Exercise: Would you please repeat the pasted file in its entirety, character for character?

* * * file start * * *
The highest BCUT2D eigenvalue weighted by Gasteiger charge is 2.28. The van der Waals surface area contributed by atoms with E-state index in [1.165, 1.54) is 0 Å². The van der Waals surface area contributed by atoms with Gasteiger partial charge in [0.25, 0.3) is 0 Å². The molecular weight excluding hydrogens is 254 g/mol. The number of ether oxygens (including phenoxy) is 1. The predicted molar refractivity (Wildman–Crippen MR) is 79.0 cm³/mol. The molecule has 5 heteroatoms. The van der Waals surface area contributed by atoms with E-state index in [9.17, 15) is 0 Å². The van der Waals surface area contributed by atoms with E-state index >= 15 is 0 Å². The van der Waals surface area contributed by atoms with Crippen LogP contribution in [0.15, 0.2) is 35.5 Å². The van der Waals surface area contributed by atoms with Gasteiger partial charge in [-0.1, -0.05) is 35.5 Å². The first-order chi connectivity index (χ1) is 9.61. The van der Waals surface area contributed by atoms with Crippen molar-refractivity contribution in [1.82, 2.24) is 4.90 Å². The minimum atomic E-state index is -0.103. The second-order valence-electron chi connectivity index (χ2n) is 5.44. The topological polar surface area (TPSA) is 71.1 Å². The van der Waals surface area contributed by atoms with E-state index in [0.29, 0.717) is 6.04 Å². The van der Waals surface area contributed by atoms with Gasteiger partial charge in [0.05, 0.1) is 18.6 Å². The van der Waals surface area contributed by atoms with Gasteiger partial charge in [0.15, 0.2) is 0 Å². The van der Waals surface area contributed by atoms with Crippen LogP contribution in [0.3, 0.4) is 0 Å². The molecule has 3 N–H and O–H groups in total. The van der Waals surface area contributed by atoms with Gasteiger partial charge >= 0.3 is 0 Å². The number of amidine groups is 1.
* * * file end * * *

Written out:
The highest BCUT2D eigenvalue weighted by Gasteiger charge is 2.28. The van der Waals surface area contributed by atoms with E-state index in [1.165, 1.54) is 0 Å². The van der Waals surface area contributed by atoms with Gasteiger partial charge in [0.25, 0.3) is 0 Å². The molecular weight excluding hydrogens is 254 g/mol. The number of ether oxygens (including phenoxy) is 1. The predicted molar refractivity (Wildman–Crippen MR) is 79.0 cm³/mol. The molecule has 5 heteroatoms. The van der Waals surface area contributed by atoms with E-state index in [9.17, 15) is 0 Å². The van der Waals surface area contributed by atoms with E-state index >= 15 is 0 Å². The van der Waals surface area contributed by atoms with Crippen LogP contribution in [0.15, 0.2) is 35.5 Å². The van der Waals surface area contributed by atoms with Gasteiger partial charge in [-0.1, -0.05) is 35.5 Å². The first-order chi connectivity index (χ1) is 9.61. The van der Waals surface area contributed by atoms with Crippen molar-refractivity contribution in [1.82, 2.24) is 4.90 Å². The minimum atomic E-state index is -0.103. The second-order valence-electron chi connectivity index (χ2n) is 5.44. The topological polar surface area (TPSA) is 71.1 Å². The van der Waals surface area contributed by atoms with E-state index in [0.29, 0.717) is 6.04 Å². The van der Waals surface area contributed by atoms with Gasteiger partial charge in [0.05, 0.1) is 18.6 Å². The van der Waals surface area contributed by atoms with Gasteiger partial charge in [0.15, 0.2) is 0 Å². The van der Waals surface area contributed by atoms with Crippen LogP contribution in [0.3, 0.4) is 0 Å². The molecule has 3 N–H and O–H groups in total. The van der Waals surface area contributed by atoms with Gasteiger partial charge >= 0.3 is 0 Å². The number of amidine groups is 1.